- The Washington Times - Wednesday, November 20, 2002

BAGHDAD U.N. inspectors urged Iraqi officials yesterday to review carefully their long-standing assertions that they have no more weapons of mass destruction, and Baghdad pledged to meet a Dec. 8 deadline to disclose all information about its arms programs.
With the United States closely watching for any Iraqi infractions and warning that it has adopted a "zero tolerance" approach to Iraq differences also emerged yesterday between the United Nations and Washington over what constitutes Iraqi violations.
Chief U.N. inspector Hans Blix said that if the Iraqis stick with their assertion that they have no more weapons of mass destruction, they must provide convincing documentation by the promised deadline. "We don't think that has yet been convincingly done.
"We have tried to impress on them they must look into their stocks and stores, and see if there's something they should declare," Mr. Blix said late yesterday. "The production of mustard gas is not like the production of marmalade. You're supposed to keep some track of what you produce. There must be documentation, records of what was produced."
Meeting the Dec. 8 deadline is a key initial demand laid down in the new U.N. resolution aimed at peacefully disarming Iraq. President Bush has threatened military action if Iraq does not cooperate with the resolution that sent inspectors back to Baghdad after a four-year absence.
Asked by reporters whether Iraq would meet the deadline, presidential adviser Amir al-Saadi responded in English: "Yes, within 30 days [of passage of the U.N. resolution], as the resolution says, a report from Iraq will be submitted on all the files of nuclear, chemical, biological and missile files."
Mohamed ElBaradei, head of the International Atomic Energy Agency, said the Iraqi delegation had confirmed that it had not developed any nuclear-weapons capacity since inspectors left Iraq in December 1998 ahead of U.S. bombing strikes on Baghdad. Iraq did not allow inspectors to return.
Earlier, Mr. ElBaradei told Associated Press Television News and Egypt's Nile television that Iraq promised to declare "all of its activities in the chemical, biological and nuclear fields, even those of civilian use."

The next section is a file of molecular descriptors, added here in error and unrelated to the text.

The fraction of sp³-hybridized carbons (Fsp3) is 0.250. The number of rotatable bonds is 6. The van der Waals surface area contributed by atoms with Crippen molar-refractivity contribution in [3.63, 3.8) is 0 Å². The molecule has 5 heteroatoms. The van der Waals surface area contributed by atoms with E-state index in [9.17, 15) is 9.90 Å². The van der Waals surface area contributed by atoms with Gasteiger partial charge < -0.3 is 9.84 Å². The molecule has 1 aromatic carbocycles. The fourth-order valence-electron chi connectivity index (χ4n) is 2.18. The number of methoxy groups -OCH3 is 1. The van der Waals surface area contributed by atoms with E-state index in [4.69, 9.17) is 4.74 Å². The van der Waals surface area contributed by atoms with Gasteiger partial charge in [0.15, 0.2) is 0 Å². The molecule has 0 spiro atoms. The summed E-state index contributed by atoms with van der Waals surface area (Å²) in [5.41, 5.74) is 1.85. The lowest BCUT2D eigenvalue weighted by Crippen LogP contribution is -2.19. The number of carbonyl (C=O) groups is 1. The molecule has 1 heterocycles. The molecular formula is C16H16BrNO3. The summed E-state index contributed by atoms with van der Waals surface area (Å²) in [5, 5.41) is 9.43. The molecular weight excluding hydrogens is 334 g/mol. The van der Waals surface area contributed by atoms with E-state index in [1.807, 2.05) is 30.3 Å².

Mr. ElBaradei, speaking in Arabic, said the Iraqis were cooperating so far and had pledged to continue doing so. "We hope that this oral commitment will be translated into fact when we begin inspections next week."
Mr. al-Saadi, asked whether Iraq was prepared to grant inspectors unfettered access, replied: "Yes, as stipulated in the resolution and as we have agreed with them."
The inspections are considered Saddam Hussein's last chance to avoid war with the United States. Washington has said that toppling Saddam might be the only way to contain the threat it believes Iraq poses to the world with nuclear, chemical and biological weapons.
Mr. Blix and his team arrived in Baghdad on Monday as allied warplanes bombed Iraqi air-defense systems in the northern no-fly zone. The U.S. military said the attack was initiated after Iraqi gunners fired on the jets during routine patrols.
In Washington, White House spokesman Scott McClellan said the Iraqi anti-aircraft fire "appears to be a violation" of the latest U.N. Security Council resolution.
However, U.N. Secretary-General Kofi Annan took issue with that interpretation, telling reporters in Kosovo, "I don't think the council will say that this is in contravention of the resolution that was recently passed."
The 15-member council never explicitly approved the flights over northern and southern Iraq, which Baghdad considers violations of its sovereignty.

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